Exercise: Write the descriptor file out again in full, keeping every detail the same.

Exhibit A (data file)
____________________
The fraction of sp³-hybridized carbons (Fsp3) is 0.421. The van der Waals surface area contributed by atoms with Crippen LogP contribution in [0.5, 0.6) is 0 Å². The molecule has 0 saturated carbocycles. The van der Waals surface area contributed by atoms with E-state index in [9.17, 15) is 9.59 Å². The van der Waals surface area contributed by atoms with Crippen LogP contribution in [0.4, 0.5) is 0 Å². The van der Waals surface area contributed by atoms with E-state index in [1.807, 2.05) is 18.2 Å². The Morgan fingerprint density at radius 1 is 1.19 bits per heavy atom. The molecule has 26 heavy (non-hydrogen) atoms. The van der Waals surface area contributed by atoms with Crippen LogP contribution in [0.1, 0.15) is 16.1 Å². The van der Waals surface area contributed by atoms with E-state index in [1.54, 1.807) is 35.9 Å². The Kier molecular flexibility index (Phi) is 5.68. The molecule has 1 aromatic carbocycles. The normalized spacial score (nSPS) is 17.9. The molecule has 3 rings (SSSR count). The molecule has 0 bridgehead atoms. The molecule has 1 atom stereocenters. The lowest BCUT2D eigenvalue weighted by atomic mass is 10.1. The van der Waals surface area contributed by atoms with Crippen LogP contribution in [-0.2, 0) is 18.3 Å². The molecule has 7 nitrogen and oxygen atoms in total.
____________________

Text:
The fraction of sp³-hybridized carbons (Fsp3) is 0.421. The van der Waals surface area contributed by atoms with Crippen LogP contribution in [0.5, 0.6) is 0 Å². The molecule has 0 saturated carbocycles. The van der Waals surface area contributed by atoms with E-state index in [9.17, 15) is 9.59 Å². The van der Waals surface area contributed by atoms with Crippen LogP contribution in [0.4, 0.5) is 0 Å². The van der Waals surface area contributed by atoms with E-state index in [1.807, 2.05) is 18.2 Å². The Morgan fingerprint density at radius 1 is 1.19 bits per heavy atom. The molecule has 26 heavy (non-hydrogen) atoms. The van der Waals surface area contributed by atoms with Crippen LogP contribution in [0.1, 0.15) is 16.1 Å². The van der Waals surface area contributed by atoms with E-state index in [1.54, 1.807) is 35.9 Å². The Kier molecular flexibility index (Phi) is 5.68. The molecule has 1 aromatic carbocycles. The normalized spacial score (nSPS) is 17.9. The molecule has 3 rings (SSSR count). The molecule has 0 bridgehead atoms. The molecule has 1 atom stereocenters. The lowest BCUT2D eigenvalue weighted by atomic mass is 10.1. The van der Waals surface area contributed by atoms with Crippen LogP contribution in [-0.2, 0) is 18.3 Å². The molecule has 7 nitrogen and oxygen atoms in total.